Before you were even aware of the media telling you what is and is not beautiful, there were important people who shaped your view of yourself.
Half of elementary school girls are concerned about their weight.
By age 6 they start to express concerns about their own weight or shape.
By 10 they are on a diet.
They didn’t come up with this body shame on their own.
The messages we receive about body image as children impact us throughout adulthood, unless we do something to change these largely uninformed thought patterns.
Most people’s relationship with food has everything to do with a lifetime of societal pressure, misinformation, and unintentional (or intentional) messages from the people who shaped them.
A 2015 study in Adolescent Health, Medicine and Therapeutics titled Weight status and body image perceptions in adolescents: current perspectives reports the following:
Cultural ideals and beliefs are reinforced by significant others in adolescents’ immediate environments, including family, peers, and romantic partners. Relative to family, research has shown that weight-based teasing from parents and siblings is associated with body dissatisfaction among girls.
Encouragement from parents to control weight was also linked to heightened weight concerns among high school girls and boys.
Negative weight talk and dieting among family members, especially from mothers who serve as role models for body image, has been shown to be related to body image concerns and disordered eating behaviors in adolescent girls.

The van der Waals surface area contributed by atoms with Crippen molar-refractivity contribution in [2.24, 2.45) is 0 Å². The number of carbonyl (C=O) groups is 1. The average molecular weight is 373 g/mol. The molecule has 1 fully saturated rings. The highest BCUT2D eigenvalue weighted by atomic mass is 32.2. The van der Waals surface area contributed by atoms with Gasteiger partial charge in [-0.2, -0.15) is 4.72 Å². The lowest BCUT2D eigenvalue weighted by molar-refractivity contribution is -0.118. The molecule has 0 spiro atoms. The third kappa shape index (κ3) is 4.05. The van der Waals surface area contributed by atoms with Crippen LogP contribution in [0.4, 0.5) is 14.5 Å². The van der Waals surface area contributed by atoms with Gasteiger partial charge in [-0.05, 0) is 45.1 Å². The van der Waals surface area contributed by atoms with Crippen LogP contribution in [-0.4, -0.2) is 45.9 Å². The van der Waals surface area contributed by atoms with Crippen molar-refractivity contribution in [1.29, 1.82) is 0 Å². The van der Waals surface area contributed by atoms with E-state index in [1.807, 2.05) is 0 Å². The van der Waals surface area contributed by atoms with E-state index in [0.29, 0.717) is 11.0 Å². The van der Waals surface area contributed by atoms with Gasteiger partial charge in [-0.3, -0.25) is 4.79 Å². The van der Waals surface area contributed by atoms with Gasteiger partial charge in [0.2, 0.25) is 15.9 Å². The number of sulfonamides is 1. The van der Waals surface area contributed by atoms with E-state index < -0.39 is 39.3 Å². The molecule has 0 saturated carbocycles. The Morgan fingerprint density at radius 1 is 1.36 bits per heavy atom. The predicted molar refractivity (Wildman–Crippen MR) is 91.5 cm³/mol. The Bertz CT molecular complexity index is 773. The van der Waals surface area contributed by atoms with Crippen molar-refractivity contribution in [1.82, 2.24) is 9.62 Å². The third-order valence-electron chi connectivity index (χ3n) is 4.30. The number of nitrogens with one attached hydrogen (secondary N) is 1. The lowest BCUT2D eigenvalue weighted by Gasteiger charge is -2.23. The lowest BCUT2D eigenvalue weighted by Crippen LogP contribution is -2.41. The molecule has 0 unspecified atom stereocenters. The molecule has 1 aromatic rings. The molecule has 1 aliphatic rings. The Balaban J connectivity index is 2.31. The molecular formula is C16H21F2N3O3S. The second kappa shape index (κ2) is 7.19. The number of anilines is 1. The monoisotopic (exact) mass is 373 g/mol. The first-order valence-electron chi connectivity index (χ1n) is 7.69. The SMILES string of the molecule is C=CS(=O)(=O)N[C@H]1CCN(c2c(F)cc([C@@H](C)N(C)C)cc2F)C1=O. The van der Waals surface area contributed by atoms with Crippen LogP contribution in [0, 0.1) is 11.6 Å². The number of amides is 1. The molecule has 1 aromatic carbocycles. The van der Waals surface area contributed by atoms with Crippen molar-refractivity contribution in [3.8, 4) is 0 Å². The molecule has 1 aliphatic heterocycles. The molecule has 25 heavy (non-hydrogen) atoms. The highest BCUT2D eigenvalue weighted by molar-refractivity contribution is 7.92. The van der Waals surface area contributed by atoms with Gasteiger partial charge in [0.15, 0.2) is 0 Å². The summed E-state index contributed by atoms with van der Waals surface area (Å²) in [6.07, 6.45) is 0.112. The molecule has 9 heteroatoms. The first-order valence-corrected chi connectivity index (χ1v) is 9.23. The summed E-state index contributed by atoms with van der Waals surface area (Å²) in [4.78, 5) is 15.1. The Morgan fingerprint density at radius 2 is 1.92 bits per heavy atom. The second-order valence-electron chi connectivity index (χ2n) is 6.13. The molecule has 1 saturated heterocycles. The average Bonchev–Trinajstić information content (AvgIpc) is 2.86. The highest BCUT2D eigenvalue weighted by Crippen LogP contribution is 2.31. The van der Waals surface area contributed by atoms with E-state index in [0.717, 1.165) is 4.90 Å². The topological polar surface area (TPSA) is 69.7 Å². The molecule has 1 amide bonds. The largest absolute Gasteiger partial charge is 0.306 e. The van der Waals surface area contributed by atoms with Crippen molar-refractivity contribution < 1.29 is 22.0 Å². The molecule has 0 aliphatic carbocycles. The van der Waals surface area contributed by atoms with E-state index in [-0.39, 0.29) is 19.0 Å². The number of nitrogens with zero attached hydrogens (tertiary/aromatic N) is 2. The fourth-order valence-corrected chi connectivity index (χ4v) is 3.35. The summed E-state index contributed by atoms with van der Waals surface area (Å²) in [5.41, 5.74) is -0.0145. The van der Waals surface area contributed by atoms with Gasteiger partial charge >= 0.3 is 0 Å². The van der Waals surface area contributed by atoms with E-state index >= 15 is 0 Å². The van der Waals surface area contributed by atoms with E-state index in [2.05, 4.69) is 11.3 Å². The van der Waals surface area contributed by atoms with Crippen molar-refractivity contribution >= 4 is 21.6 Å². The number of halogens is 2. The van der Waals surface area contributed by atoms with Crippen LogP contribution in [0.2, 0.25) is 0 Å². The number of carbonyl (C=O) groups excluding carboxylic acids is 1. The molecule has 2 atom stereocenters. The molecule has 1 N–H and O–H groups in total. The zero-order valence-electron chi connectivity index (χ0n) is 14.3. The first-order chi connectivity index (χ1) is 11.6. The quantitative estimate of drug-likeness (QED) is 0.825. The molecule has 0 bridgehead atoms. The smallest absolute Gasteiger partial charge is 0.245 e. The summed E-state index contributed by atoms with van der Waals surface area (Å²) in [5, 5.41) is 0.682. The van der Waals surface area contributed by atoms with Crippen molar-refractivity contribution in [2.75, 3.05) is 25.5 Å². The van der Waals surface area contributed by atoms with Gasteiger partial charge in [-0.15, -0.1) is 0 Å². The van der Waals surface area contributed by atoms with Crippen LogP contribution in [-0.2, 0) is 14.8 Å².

Fat talk, defined as negative body- and weight-related comments or conversations, is associated with body dissatisfaction among adolescents.
The weight-shaming, negative weight talk, and pro-diet mentality isn’t malicious. Adults do this to children because it’s what was done to them. They do it because their own sense of worth is wrapped up in their weight, and they anticipate that this will also be the case for the children in their lives. In an attempt to set these children up for “success,” they are missing the mark.
What we learn about food and body over the course of our lives ends up creating a false and unattainable measure of worthiness.
In her audio course, Men, Women, and Worthiness, Dr. Brene Brown refers to Jim Maholic’s research about women and what norms women have to conform to in order to be considered feminine. Maholic concluded that, according to society, what makes women feminine is being “thin, nice modest, and using all your available resources in pursuit of your appearance. Brown goes on to say her translation of that is to, “stay small and very very quiet.”
What society never stops to think about is that a woman’s measurements have no bearing on what she can accomplish, who she can impact, and who she will be in this world.
When we pursue a number, rather than the things that qualities that actually have value— love, connection, compassion, truth, purpose— we have the potential to end up in a very dark place. But, when we can identify what we really want for our lives and, in turn, our bodies, we get to pursue health from the grounded place of knowing what really matters. This reduces stress, it puts our decisions into a greater perspective that provides stronger motivation for making choices that are best for both our bodies and our psyches.
Want to separate food from the things that really matter?
I’m offering free emotions and eating assessments this summer. We’ll uncover some of the messages that shaped you and what you can do to change the way they are affecting you today. Click here to book yours.